EWG News and Analysis
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EWG News Roundup (10/26): More Kids’ Foods with Monsanto’s Roundup, Eating Organic Helps Prevent Cancer and More
This week EWG released a second round of tests that found the active ingredient in Monsanto’s Roundup, glyphosate, in popular oat-based cereals and snacks marketed to children. All 28 Cheerio and Quaker brand samples tested positive for the toxic herbicide. EWG sent letters to the CEOs of PepsiCo and General Mills, the makers of the Cheerio and Quaker brands, respectively, demanding that they remove oats sprayed with glyphosate from their supply chains.
“How many bowls of cereal and oatmeal have American kids eaten that came with a dose of weed killer? That’s a question only General Mills, PepsiCo and other food companies can answer,” said EWG President Ken Cook. “But if those companies would just switch to oats that aren’t sprayed with glyphosate, parents wouldn’t have to wonder if their kids’ breakfasts contained a chemical linked to cancer. Glyphosate and other cancer-causing chemicals simply don’t belong in children’s food, period.”
Over on our Children’s Health site, we put these new test results into perspective for concerned parents.
EWG also broke down a groundbreaking study published in the American Medical Association journal this week that found those who adopt an organic diet have seen a greatly reduced risk of cancer compared to those who don’t. The study, conducted by French researchers, found that over four years, the subjects who adopted an organic diet were 25 percent less likely to develop cancer.
In the wake of news over the summer that the Trump EPA was dragging its feet on banning asbestos outright, imports of the toxic building material have exploded – increasing by nearly 2,000 percent between July and August.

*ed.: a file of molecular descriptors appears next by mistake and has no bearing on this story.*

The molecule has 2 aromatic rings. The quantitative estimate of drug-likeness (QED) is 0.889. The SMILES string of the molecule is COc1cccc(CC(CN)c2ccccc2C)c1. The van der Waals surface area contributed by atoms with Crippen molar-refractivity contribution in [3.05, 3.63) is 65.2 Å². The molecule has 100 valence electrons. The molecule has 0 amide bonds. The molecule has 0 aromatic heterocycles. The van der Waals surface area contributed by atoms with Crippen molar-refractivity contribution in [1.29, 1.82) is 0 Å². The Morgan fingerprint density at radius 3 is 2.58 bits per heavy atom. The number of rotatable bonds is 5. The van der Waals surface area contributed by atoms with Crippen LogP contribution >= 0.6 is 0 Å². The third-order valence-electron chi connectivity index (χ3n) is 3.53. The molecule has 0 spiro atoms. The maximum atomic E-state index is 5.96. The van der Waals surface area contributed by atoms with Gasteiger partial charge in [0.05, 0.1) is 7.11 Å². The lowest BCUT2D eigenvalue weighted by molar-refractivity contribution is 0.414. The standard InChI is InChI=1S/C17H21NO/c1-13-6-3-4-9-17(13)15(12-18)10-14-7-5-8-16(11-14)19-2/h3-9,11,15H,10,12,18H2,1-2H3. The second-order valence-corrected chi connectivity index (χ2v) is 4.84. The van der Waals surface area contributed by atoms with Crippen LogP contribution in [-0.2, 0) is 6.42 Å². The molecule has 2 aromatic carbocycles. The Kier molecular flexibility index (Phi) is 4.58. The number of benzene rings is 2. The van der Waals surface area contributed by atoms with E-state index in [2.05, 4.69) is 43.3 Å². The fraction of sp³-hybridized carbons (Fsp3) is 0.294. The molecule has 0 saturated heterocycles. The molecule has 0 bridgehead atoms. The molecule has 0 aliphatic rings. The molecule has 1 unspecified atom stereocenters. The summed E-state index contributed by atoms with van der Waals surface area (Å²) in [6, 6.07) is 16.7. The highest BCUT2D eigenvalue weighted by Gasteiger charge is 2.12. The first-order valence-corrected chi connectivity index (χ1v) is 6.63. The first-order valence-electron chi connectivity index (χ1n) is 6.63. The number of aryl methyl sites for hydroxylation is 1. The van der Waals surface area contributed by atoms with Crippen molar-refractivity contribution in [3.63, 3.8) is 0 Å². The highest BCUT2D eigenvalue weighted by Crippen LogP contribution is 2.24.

Finally, with Halloween fast approaching, EWG picked 10 treats parents can feel less guilty about handing out to their kiddos and trick-or-treaters!
Here’s some news you can use going into the weekend.
Second Round of Glyphosate Testing
An environmental advocacy group reports it has found small amounts of a herbicide in consumer foods including breakfast cereals, saying there is cause for concern even though the amount is within limits allowed by the Environmental Protection Agency. Just how much, if any, of the herbicide can be considered safe is a matter of long-running scientific and legal debate. The Environmental Working Group's standard for what's acceptable is, by far, the most conservative. Reprinted by 14 media outlets.
The latest tests by the Environmental Working Group, or EWG, detected glyphosate in all 28 samples of products made with conventionally grown oats. All but two of the 28 samples had levels of glyphosate above EWG's own health benchmark of 160 parts per billion, or ppb. Reprinted by 17 media outlets.
Dozens of common breakfast cereals and snack bars have trace amounts of a controversial herbicide found in the weed killer Roundup, according to a report released today by an environmental advocacy group. The Environmental Working Group (EWG) found that 26 of the 28 products it tested had levels of Roundup's main ingredient, glyphosate, that were "higher than what EWG scientists consider protective of children's health." An earlier report found similar results in over thirty oat-based foods. CNN Wire story reprinted by 147 media outlets.
The Environmental Working Group found 26 out of 28 products tested had glyphosate, or the main chemical herbicide found in Roundup, above the group’s benchmark. All samples, according to the EWG, tested positive for glyphosate, but two were under the 160 parts per billion limit set by EWG. Reprinted by 28 media outlets.